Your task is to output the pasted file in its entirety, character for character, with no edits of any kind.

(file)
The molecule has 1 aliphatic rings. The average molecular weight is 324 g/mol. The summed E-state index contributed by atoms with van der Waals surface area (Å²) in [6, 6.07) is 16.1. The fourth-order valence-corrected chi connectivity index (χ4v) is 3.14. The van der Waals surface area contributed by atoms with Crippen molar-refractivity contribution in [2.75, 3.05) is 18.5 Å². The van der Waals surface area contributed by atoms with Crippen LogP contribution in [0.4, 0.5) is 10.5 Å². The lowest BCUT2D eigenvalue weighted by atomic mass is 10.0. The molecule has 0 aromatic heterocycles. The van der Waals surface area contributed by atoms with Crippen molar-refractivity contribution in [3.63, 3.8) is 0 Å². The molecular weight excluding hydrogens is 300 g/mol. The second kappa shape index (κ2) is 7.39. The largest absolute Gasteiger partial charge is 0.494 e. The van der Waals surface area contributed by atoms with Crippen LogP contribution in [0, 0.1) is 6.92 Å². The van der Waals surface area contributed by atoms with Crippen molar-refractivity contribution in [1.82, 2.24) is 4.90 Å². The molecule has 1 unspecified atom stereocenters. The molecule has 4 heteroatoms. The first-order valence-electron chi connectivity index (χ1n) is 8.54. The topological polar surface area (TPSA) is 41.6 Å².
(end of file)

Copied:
The molecule has 1 aliphatic rings. The average molecular weight is 324 g/mol. The summed E-state index contributed by atoms with van der Waals surface area (Å²) in [6, 6.07) is 16.1. The fourth-order valence-corrected chi connectivity index (χ4v) is 3.14. The van der Waals surface area contributed by atoms with Crippen molar-refractivity contribution in [2.75, 3.05) is 18.5 Å². The van der Waals surface area contributed by atoms with Crippen LogP contribution in [0.4, 0.5) is 10.5 Å². The lowest BCUT2D eigenvalue weighted by atomic mass is 10.0. The molecule has 0 aromatic heterocycles. The van der Waals surface area contributed by atoms with Crippen molar-refractivity contribution in [3.63, 3.8) is 0 Å². The molecular weight excluding hydrogens is 300 g/mol. The second kappa shape index (κ2) is 7.39. The largest absolute Gasteiger partial charge is 0.494 e. The van der Waals surface area contributed by atoms with Crippen LogP contribution in [0, 0.1) is 6.92 Å². The van der Waals surface area contributed by atoms with Crippen molar-refractivity contribution in [1.82, 2.24) is 4.90 Å². The molecule has 1 unspecified atom stereocenters. The molecule has 4 heteroatoms. The first-order valence-electron chi connectivity index (χ1n) is 8.54. The topological polar surface area (TPSA) is 41.6 Å².